He did not think one person should be allowed to have so many animals and wanted to know if there was not a limit on the number of pets allowed.
The cat problem, said B. Bowles, should be covered under the nuisance law of the city.
There is a kennel law for dogs inside the city limits and that can be enforced.
M. Rice said that he was told that a dog which caused him problems by growling and chasing him could not be considered vicious.
"When I reported the animal to the city police, the officer said he couldn't consider the animal vicious until the dog bit someone."
"No dog should be at large," said Lisa Brough, council member.
When a dog they had owned bit someone, the dog had to be quarantined and they had to pay for the dog to be tested and had to pay a fine.
R. Rice said that she and her friend have had problems with dogs at large when they have walked in the city. One animal was so aggressive that it chased them into the home of people they knew where they sought sanctuary.
"We were prisoners of war," she said. "I was crying and praying."
H. Carter said that she had been bitten in the past. But recently, when she and R. Padget were bike riding, one animal chased them from the city library all the way to the market, several blocks away.
"One dog jumped the fence," said Guillory.
Had not a van come along at the time, she said, she did not know what would have happened. She was able to put the van between the dog and her and was able to stage a get away.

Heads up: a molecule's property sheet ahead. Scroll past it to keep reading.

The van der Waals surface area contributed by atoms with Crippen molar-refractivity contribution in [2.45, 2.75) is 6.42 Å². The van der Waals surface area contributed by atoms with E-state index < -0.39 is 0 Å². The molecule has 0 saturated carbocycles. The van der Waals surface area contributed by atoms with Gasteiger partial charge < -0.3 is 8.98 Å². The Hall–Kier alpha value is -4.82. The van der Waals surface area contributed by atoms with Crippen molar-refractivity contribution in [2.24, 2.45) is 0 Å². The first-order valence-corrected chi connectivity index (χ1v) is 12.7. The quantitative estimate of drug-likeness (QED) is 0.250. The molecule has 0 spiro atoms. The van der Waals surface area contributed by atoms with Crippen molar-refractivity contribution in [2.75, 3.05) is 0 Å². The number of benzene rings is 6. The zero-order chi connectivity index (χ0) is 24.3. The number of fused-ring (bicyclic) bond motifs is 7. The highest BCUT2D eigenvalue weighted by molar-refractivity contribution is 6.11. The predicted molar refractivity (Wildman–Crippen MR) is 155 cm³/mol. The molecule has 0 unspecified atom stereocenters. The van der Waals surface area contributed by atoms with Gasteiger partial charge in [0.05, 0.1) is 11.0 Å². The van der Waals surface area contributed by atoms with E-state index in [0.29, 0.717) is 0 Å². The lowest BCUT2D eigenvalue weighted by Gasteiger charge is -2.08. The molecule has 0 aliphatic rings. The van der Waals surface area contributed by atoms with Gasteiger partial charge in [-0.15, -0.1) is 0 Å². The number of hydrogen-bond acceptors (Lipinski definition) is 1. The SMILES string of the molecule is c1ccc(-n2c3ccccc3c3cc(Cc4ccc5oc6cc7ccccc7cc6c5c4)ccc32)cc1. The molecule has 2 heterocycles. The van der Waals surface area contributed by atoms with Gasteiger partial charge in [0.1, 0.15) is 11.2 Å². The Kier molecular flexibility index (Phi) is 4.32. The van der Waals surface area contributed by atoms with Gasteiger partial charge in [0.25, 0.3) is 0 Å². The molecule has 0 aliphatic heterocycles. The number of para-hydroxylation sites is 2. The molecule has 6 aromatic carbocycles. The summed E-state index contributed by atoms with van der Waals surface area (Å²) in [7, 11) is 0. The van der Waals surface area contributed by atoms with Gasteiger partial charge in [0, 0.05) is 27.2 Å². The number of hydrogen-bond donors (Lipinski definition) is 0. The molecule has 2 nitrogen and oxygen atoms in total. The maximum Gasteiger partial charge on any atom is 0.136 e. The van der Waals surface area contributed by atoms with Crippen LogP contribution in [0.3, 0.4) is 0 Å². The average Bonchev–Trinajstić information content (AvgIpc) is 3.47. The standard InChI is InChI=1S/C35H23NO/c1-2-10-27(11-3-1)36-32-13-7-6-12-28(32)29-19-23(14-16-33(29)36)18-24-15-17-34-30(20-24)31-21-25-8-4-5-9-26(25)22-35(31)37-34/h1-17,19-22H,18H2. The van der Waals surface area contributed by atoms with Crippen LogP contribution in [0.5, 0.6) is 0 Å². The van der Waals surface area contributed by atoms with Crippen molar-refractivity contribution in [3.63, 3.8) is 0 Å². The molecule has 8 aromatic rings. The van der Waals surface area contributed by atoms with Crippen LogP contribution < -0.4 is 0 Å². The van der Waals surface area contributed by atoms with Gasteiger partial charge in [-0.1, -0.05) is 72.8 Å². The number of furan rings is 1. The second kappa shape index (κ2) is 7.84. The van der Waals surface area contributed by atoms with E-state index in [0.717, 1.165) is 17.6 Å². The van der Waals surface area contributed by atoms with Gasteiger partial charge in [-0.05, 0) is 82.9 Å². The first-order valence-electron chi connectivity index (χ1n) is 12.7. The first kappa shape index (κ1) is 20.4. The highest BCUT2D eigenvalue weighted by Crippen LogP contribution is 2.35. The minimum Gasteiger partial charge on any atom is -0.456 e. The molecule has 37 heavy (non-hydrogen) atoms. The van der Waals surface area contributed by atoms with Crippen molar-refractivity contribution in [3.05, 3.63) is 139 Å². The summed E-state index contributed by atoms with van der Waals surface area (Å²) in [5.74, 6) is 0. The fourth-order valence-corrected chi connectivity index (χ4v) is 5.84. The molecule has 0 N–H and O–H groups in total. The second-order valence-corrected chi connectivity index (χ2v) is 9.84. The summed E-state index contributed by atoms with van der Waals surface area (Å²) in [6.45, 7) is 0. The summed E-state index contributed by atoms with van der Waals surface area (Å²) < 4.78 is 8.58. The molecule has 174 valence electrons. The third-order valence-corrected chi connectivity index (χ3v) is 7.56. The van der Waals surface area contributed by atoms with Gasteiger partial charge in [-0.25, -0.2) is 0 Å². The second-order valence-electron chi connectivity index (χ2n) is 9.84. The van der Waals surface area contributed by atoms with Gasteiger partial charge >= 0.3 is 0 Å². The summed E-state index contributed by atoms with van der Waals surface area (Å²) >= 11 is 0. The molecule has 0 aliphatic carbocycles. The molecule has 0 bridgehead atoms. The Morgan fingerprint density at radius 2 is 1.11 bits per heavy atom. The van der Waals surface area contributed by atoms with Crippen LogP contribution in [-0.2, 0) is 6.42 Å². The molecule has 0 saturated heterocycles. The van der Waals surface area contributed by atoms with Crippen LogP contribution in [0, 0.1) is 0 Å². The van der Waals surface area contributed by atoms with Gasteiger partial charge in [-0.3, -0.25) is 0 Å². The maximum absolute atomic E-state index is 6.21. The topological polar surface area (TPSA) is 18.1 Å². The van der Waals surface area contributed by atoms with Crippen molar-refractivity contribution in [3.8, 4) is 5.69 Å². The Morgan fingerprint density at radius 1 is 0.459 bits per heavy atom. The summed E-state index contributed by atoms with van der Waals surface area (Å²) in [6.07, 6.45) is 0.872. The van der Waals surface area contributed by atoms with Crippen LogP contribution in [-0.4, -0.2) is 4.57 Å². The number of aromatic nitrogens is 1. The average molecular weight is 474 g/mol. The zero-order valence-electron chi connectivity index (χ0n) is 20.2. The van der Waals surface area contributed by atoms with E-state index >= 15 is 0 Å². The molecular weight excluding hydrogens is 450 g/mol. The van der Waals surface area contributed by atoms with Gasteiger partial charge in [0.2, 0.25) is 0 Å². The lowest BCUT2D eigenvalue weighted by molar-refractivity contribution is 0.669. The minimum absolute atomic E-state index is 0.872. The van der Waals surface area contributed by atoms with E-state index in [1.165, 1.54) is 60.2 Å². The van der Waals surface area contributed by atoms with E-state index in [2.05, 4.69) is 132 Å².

Wade Gee, council member, asked if the group thought that changing the times of patrols by the animal control officer would be of help. He wondered if they varied from time to time it might be beneficial.
"Is there a time of day when the problem seems to be worse?" asked Rowley.
T. Bowles said that she had had problems with animals who came after her when she was out early in the morning and that she had been honestly frightened by them.
B. Bowles said that, west of the city, he was using a headlight on his bike because it was early.
However, said M. Rice, dogs were out at all times of the day and the problem animals were located all over town. There was one animal he did give the council and address for and asked that the animal owner be made aware of the responsibility they had as a dog owner.
Guillory said she started her exercise at 5 a.m. but M. Rice said that he went in the evenings.
M. Rice wondered if the city would enclose a copy of the city dog leash ordinance in the next utility billing as a way to make pet owners aware.
R.Rice said she had been calling police to report the problems she was having but that no police report was filled out. Police always asked if R. Rice wanted her neighbors to be fined.
"In Salt Lake City the fine is $600," she said.
M. Rice said he thought the city council should consider increasing the fine for violators of the leash law.
The council should also consider amending the wording of the ordinance governing a vicious dog to allow a dog to be termed vicious if it attacked.
"I have a problem with people not taking care of their animals," said T. Bowles.